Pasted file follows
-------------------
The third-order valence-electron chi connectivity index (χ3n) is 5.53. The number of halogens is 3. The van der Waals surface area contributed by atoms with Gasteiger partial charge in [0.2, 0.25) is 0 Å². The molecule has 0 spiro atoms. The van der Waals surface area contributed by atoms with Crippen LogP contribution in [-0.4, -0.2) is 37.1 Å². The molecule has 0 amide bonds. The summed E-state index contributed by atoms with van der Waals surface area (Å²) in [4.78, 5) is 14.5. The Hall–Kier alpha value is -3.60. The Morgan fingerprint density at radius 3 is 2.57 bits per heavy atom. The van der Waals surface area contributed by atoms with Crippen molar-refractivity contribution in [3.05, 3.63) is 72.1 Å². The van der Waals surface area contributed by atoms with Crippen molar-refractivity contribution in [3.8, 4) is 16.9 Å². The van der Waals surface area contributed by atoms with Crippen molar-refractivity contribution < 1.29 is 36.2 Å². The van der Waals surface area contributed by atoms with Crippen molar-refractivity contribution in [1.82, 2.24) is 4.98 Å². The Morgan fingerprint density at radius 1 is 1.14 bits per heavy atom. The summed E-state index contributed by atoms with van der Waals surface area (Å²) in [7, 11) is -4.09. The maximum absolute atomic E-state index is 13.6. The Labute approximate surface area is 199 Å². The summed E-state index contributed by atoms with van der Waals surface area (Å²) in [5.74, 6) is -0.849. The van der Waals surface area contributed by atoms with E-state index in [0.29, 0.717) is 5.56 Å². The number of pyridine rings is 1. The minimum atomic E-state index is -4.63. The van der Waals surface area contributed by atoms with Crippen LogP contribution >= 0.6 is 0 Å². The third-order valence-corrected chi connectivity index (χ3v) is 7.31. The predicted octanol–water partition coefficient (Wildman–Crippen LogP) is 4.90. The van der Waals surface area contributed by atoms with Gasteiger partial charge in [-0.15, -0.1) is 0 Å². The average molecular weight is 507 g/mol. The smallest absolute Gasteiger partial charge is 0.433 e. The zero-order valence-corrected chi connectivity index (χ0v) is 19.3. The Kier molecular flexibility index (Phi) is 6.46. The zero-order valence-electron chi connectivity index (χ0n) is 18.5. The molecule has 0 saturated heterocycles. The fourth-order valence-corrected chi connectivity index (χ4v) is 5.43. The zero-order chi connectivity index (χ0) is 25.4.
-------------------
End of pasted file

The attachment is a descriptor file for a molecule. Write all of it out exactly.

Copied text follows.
The third-order valence-electron chi connectivity index (χ3n) is 5.53. The number of halogens is 3. The van der Waals surface area contributed by atoms with Gasteiger partial charge in [0.2, 0.25) is 0 Å². The molecule has 0 spiro atoms. The van der Waals surface area contributed by atoms with Crippen LogP contribution in [-0.4, -0.2) is 37.1 Å². The molecule has 0 amide bonds. The summed E-state index contributed by atoms with van der Waals surface area (Å²) in [4.78, 5) is 14.5. The Hall–Kier alpha value is -3.60. The Morgan fingerprint density at radius 3 is 2.57 bits per heavy atom. The van der Waals surface area contributed by atoms with Crippen molar-refractivity contribution in [3.05, 3.63) is 72.1 Å². The van der Waals surface area contributed by atoms with Crippen molar-refractivity contribution in [3.8, 4) is 16.9 Å². The van der Waals surface area contributed by atoms with Crippen molar-refractivity contribution < 1.29 is 36.2 Å². The van der Waals surface area contributed by atoms with Crippen molar-refractivity contribution in [1.82, 2.24) is 4.98 Å². The Morgan fingerprint density at radius 1 is 1.14 bits per heavy atom. The summed E-state index contributed by atoms with van der Waals surface area (Å²) in [7, 11) is -4.09. The maximum absolute atomic E-state index is 13.6. The Labute approximate surface area is 199 Å². The summed E-state index contributed by atoms with van der Waals surface area (Å²) in [5.74, 6) is -0.849. The van der Waals surface area contributed by atoms with E-state index in [0.29, 0.717) is 5.56 Å². The number of pyridine rings is 1. The minimum atomic E-state index is -4.63. The van der Waals surface area contributed by atoms with Crippen LogP contribution >= 0.6 is 0 Å². The third-order valence-corrected chi connectivity index (χ3v) is 7.31. The predicted octanol–water partition coefficient (Wildman–Crippen LogP) is 4.90. The van der Waals surface area contributed by atoms with Gasteiger partial charge in [-0.15, -0.1) is 0 Å². The average molecular weight is 507 g/mol. The smallest absolute Gasteiger partial charge is 0.433 e. The zero-order valence-corrected chi connectivity index (χ0v) is 19.3. The Kier molecular flexibility index (Phi) is 6.46. The zero-order valence-electron chi connectivity index (χ0n) is 18.5. The molecule has 0 saturated heterocycles. The fourth-order valence-corrected chi connectivity index (χ4v) is 5.43. The zero-order chi connectivity index (χ0) is 25.4.